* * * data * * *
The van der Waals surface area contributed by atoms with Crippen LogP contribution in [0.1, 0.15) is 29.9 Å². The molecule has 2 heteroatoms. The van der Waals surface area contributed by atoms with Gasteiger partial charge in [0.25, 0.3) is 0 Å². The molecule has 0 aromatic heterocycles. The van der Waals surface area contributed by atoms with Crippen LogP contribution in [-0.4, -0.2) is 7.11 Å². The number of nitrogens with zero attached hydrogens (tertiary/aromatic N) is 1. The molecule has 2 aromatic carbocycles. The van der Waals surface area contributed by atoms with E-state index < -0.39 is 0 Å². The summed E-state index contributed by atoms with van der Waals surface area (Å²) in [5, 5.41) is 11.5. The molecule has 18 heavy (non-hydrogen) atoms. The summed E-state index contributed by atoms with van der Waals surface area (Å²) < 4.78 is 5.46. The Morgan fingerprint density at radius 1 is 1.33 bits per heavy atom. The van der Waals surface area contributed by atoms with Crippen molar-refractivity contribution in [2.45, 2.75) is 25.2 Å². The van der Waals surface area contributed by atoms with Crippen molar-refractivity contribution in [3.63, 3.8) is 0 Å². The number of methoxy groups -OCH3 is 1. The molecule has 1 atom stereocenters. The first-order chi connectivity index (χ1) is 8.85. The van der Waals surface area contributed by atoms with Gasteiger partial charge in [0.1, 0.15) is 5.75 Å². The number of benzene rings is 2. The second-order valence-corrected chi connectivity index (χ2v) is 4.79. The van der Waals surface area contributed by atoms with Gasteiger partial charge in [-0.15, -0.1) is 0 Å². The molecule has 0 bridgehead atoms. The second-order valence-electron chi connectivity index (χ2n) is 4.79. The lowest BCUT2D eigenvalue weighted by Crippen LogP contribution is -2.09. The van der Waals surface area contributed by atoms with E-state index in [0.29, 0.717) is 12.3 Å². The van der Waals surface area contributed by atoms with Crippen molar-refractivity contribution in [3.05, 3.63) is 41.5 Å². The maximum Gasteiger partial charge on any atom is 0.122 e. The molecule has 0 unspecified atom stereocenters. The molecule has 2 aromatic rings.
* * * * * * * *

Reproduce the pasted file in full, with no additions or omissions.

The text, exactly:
The van der Waals surface area contributed by atoms with Crippen LogP contribution in [0.1, 0.15) is 29.9 Å². The molecule has 2 heteroatoms. The van der Waals surface area contributed by atoms with Gasteiger partial charge in [0.25, 0.3) is 0 Å². The molecule has 0 aromatic heterocycles. The van der Waals surface area contributed by atoms with Crippen LogP contribution in [-0.4, -0.2) is 7.11 Å². The number of nitrogens with zero attached hydrogens (tertiary/aromatic N) is 1. The molecule has 2 aromatic carbocycles. The van der Waals surface area contributed by atoms with E-state index < -0.39 is 0 Å². The summed E-state index contributed by atoms with van der Waals surface area (Å²) in [5, 5.41) is 11.5. The molecule has 18 heavy (non-hydrogen) atoms. The summed E-state index contributed by atoms with van der Waals surface area (Å²) < 4.78 is 5.46. The Morgan fingerprint density at radius 1 is 1.33 bits per heavy atom. The van der Waals surface area contributed by atoms with Crippen molar-refractivity contribution in [2.45, 2.75) is 25.2 Å². The van der Waals surface area contributed by atoms with Crippen molar-refractivity contribution in [3.63, 3.8) is 0 Å². The number of methoxy groups -OCH3 is 1. The molecule has 1 atom stereocenters. The first-order chi connectivity index (χ1) is 8.85. The van der Waals surface area contributed by atoms with Gasteiger partial charge in [0.1, 0.15) is 5.75 Å². The number of benzene rings is 2. The second-order valence-corrected chi connectivity index (χ2v) is 4.79. The van der Waals surface area contributed by atoms with Gasteiger partial charge in [-0.15, -0.1) is 0 Å². The molecule has 0 bridgehead atoms. The second-order valence-electron chi connectivity index (χ2n) is 4.79. The lowest BCUT2D eigenvalue weighted by Crippen LogP contribution is -2.09. The van der Waals surface area contributed by atoms with E-state index in [0.29, 0.717) is 12.3 Å². The van der Waals surface area contributed by atoms with Crippen molar-refractivity contribution in [3.05, 3.63) is 41.5 Å². The maximum Gasteiger partial charge on any atom is 0.122 e. The molecule has 0 unspecified atom stereocenters. The molecule has 2 aromatic rings.